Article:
Ortiz says that his ancestors possessed a system of life which spelled out exactly how to deal with the realities they knew.
The people had developed a system of knowledge which made it possible for them to work at solutions. And they had the
capabilities of developing further knowledge to deal with new realities.

These flexible ways of thinking, rooted in nature, can continue to provide direction and hope in the modern world.
Ortiz writes of corn's sacred role in Pueblo spiritual life:

    "It is a food, gift, seed, symbol, and it is the very essence of humankind's tending and nurturing of life, land, and
    product of physical, mental, and emotional work."

In Pueblo conceptions, human misbehavior causes drought; conversely, respectfulness and cooperation encourage
rainfall. "The hanoh anxiously watch the springs at Ghoomi and Gaanipah" as signs or indicators of the health of the
land. As long as fresh water seeps out, there is the certainty that prayer and ritual remain efficacious means of blessing
the home. As an antidote to American society's self-destructive tendencies, Ortiz offers the Pueblo ideal of self-reliance.

From Sand Creek
From Sand Creek (1981), one of Ortiz's most overtly political works, won the 1981 Pushcart Prize for poetry. The book
takes its point of departure from the 29-30 November 1864 massacre of 133 Cheyenne and Arapaho at Sand Creek,
Colorado, by cavalry troops under the command of Col. John Chivington. Ortiz declares in the preface that this volume of
poetry, a bittersweet lament for lost ones, is also "an analysis of myself as an American, which is hemispheric, a U.S.
citizen, which is national, and as an Indian, which is spiritual and human."

Thus, Ortiz intertwines the narrative of his own life with the greater narratives of the western Indian nations and of the
United States as a whole. The poems were written at the Fort Lyons Veterans Administration Hospital, where Ortiz was
being treated for alcoholism, and his perspective is shaped by these bleak circumstances. In From Sand Creek Ortiz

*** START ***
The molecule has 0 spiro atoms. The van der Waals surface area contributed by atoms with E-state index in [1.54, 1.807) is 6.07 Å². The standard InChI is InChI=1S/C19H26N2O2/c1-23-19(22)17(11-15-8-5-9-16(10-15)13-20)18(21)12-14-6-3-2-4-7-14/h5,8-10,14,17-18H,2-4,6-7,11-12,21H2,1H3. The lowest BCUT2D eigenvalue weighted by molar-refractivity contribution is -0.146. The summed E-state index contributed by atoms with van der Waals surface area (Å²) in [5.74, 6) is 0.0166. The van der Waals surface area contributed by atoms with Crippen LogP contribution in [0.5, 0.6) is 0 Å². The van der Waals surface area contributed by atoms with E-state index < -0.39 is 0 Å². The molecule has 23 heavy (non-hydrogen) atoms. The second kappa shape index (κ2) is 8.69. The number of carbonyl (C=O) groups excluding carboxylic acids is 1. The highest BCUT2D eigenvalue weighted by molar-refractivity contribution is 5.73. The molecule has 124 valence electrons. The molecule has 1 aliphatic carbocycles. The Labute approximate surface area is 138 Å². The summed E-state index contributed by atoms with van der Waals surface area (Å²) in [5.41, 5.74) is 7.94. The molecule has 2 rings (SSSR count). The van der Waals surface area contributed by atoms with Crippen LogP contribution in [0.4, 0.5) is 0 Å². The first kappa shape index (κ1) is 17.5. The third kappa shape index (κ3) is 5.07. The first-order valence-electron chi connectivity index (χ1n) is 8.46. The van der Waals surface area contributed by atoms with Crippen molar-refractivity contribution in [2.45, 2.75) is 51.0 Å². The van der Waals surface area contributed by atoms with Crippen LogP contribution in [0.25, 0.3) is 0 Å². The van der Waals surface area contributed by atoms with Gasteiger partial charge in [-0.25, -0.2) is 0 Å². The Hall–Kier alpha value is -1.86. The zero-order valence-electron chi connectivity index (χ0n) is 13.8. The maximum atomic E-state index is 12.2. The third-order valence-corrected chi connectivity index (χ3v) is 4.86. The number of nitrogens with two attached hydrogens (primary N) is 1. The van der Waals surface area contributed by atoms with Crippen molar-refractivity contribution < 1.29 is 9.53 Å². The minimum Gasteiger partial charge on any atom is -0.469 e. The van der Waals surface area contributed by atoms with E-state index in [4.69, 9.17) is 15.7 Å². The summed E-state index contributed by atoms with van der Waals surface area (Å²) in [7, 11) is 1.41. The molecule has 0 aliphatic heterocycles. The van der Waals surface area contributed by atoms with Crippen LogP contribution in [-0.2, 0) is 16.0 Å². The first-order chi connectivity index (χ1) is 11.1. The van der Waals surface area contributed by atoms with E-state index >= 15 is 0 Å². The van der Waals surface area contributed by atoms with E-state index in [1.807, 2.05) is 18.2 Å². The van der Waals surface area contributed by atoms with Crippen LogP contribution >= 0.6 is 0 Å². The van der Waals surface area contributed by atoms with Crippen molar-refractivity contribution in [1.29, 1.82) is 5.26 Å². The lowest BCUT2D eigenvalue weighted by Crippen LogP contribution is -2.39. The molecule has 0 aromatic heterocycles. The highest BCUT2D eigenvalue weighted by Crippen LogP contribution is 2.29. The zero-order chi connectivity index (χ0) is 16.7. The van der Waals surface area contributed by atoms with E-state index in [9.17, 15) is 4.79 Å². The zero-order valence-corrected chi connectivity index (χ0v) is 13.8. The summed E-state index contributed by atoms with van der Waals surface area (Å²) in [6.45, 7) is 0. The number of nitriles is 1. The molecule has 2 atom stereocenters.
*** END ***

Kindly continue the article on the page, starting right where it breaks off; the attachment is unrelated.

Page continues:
explains that "Europe was hungry for raw material, and America was abundant forest, rivers, land." Since colonial times
there has been an onslaught of greedy settlers, blind to life-giving values, who have pushed westward without "regret /
for the slaughter / of their future."

Coming generations of American children will suffer from this reduced inheritance. Ironically, the poet, whose people
have had their land stolen, is himself suspected of being dishonest. A clerk follows him around in a Salvation Army store,
expecting him to steal some recycled goods: "She caught me; / Carson caught Indians." Although he "couldn't have
stolen anything," the poet feels that he should have done so as a means of avenging past wrongs: "my life was stolen

One of the causes of the shrinking of the land base of Native peoples was the arrival in 1879 of the railroad in the region
that would become New Mexico, giving Anglos from the East Coast and the Midwest easy access to Indian country. Ortiz
writes of the unnatural sounds that originate from the tracks a mile north of his Acoma Pueblo home: "Thunder rolling
across the plains is a beautiful valorous noise, but the train that became America roars and cries." The train is a
metaphor for America, which is on a long journey to find and define itself. (Yet in a 1992 interview with David King
Dunaway [published in 1995], Ortiz recalled fondly how his father, who worked for the Santa Fe Railroad, would sing
Jimmie Rodgers songs, such as "Waiting for a Train."

In that interview Ortiz also remembered growing up listening, with his brother, to "battery-powered radios in the late
1940s and early 1950s" that brought them music. For Ortiz, radio was "a voice from another world. It was the connection
that really indicated the changes that were taking place.")

In addition to treating temporal themes in From Sand Creek, Ortiz also reminds the reader of the manifestations of spirit
in the Pueblo world: "In this hemisphere, corn is ancient and young; it is the seed, food, and symbol of a constantly
developing and revolutionary people." Corn is life-giving, as are the stars: "Indian astronomers studied the stars and set
them in their memory so their people would not ever forget their place in all creation."

Ortiz writes of the value of dreams as guiding forces: "Dreams are so important because they are lifelines and roadways,
and nobody should ever self-righteously demean or misuse them." It is with strength born of awareness of these